Upstairs at The Family Jones Spirit House in Denver’s LoHi (Lower Highland) neighborhood, a copper still sits like a beacon above the bar. On the mezzanine behind it is where the magic happens.
Rob Masters, co-founder and master distiller, and Jason Randall, bar manager, play the parts of mad cocktail wizards as they experiment with different spirits, infusions and cocktail recipes, often utilizing the makeshift still Masters started using more than a decade ago.
“We’ve got 100 different botanicals up on this wall,” says Masters, motioning toward a phalanx of shelves packed with herbs and botanicals ranging from kelp to elderflower to makrut lime leaves. “We’ve distilled every one of them through that lab still. The idea is if the bartender or distiller or chef has an idea for something, they can come up here and grab it in botanical form or distillate form — or both — and start playing around.”
What’s the strangest elixir ever crafted in the lab? “We distilled some crawfish,” laughs Masters. “It tasted exactly like you think you think it would taste: very seafood-y.”
In the craft spirits industry since 2007, Masters worked for Spring44 and other Colorado distilleries before connecting with business partner and pioneering LoHi developer Paul Tamburello on The Family Jones.
After two years of construction and R&D, the craft distillery/cocktail bar/restaurant opened in the space formerly occupied by Mancinelli’s Market in November 2017 and quickly won a loyal following.
“My process is a nod to tradition with little twists,” says Masters of his distilling methods. One twist is fermenting with “unique yeasts,” he says.
The Family Jones, for example, uses wine yeast for Mo Jones Rum. (Mo is short for molasses.)
“It kicks out all sorts of crazy flavors,” says Masters. “This rum is fermented to have a lot of funk to it. It’s not your standard white rum.”
But when it comes to aging, The Family Jones sticks to tradition with 53-gallon white oak barrels crafted in Indiana.
“We didn’t mess with aging,” says Masters. “We didn’t use small barrels, we didn’t put staves in there, but we got weird when it came to fermentation.”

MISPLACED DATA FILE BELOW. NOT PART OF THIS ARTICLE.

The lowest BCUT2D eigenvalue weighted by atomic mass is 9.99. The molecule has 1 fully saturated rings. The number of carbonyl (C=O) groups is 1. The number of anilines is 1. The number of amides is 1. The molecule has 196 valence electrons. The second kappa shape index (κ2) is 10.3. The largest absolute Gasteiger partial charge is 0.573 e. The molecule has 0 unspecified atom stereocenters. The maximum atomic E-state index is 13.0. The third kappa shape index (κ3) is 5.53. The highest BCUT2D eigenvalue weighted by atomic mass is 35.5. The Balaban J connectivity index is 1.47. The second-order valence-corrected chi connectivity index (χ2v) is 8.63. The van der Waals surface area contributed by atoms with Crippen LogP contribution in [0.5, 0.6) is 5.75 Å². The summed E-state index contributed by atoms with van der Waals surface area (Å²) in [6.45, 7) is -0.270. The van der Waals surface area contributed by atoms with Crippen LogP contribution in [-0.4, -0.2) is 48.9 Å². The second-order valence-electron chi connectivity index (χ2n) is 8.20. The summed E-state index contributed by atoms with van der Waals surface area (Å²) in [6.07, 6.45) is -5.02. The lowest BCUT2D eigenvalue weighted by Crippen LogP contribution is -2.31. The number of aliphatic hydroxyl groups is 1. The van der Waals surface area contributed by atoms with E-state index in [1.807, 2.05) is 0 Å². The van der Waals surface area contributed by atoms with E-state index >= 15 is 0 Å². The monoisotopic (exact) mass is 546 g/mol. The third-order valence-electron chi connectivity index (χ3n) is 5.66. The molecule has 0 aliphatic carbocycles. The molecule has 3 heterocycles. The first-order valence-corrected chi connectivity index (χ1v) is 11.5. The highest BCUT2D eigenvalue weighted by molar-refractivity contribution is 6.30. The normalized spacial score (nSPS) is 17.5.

All grains are sourced from farms in Colorado.
“We’ve shook the hand of every farmer we’ve ever bought grain from,” says Masters. “I’m very proud to say that, and we will continue that tradition.”
Because of the licensing, everything served at the bar must be made by The Family Jones. That’s led to the making of aquavit, amaro, and a wide range of liqueurs and infusions for mixology of the highest order.
While one-offs and small batches are distilled in Denver, the brand’s nine core spirits are produced at the company’s much larger production distillery about an hour north in Loveland and transferred to the bar.
“That’s where the heavy lifting happens,” says Masters.
All of the core spirits are named for a Jones, the founders’ idea of an every person: “Juniper Jones Gin is definitely one of our top sellers,” says Master. Atticus Jones Rye Whiskey debuted in October, and Ella Jones Bourbon will come out in spring 2020.
The Loveland distillery also supplies a broader distribution network at liquor stores, bars and restaurants, whereas the LoHi still supplies the bar with one-offs and small batches.
Randall notes it takes a couple of days to a couple of months for new spirits to travel from experiments upstairs to cocktails downstairs, as every new label requires federal approval.
“We’re really known for our cocktails,” says Masters. “Eater last year named us Denver’s best bar [bar of the year] — period. There are a lot of amazing bars in Denver that can serve beer and wine; we can’t.”
The selection changes on a regular basis, but offerings like the Pineapple Pastor (featuring rum with jalapeno, cilantro, lime, pineapple and sea salt) and the Colorado Sour (bourbon, rosemary amaretto, lemon, and egg white) are representative of the menu.
The establishment is also a model of adaptive reuse and contemporary design. The industrial-accented, glass- and patio-fronted space has 55 seats and “The Bitchen,” the sunken bar at the center of the main room. “It’s a bar-slash-kitchen,” says Masters. “There’s room for two bartenders and two chefs and that’s about it. The idea is that they’re always talking to each other and collaborating.”
The food menu focuses on small plates and rotates on a seasonal basis, but might include eggplant caponata toast, stuffed Key West shrimp and beef strog-a-gnocchi.
Themed quarterly Distiller’s Dinners have featured dishes made from a pig fed the distillery’s spent grain, another focused on Colorado peaches and another was Thanksgiving.
“It’s a way for chefs and bartenders to stretch,” says Masters.
The Family Jones has also collaborated on a number of products with local companies like Teakoe Tea and TRVE Brewing Co. Explains Randall of the Teakoe partnership: “We gave them one of our whiskey barrels and they aged their Earl Grey tea in it and gave it back to us. We put our gin in there.”
When will it be bottled? “There’s not an alarm set for it,” he says. “When it’s ready, it’s ready.”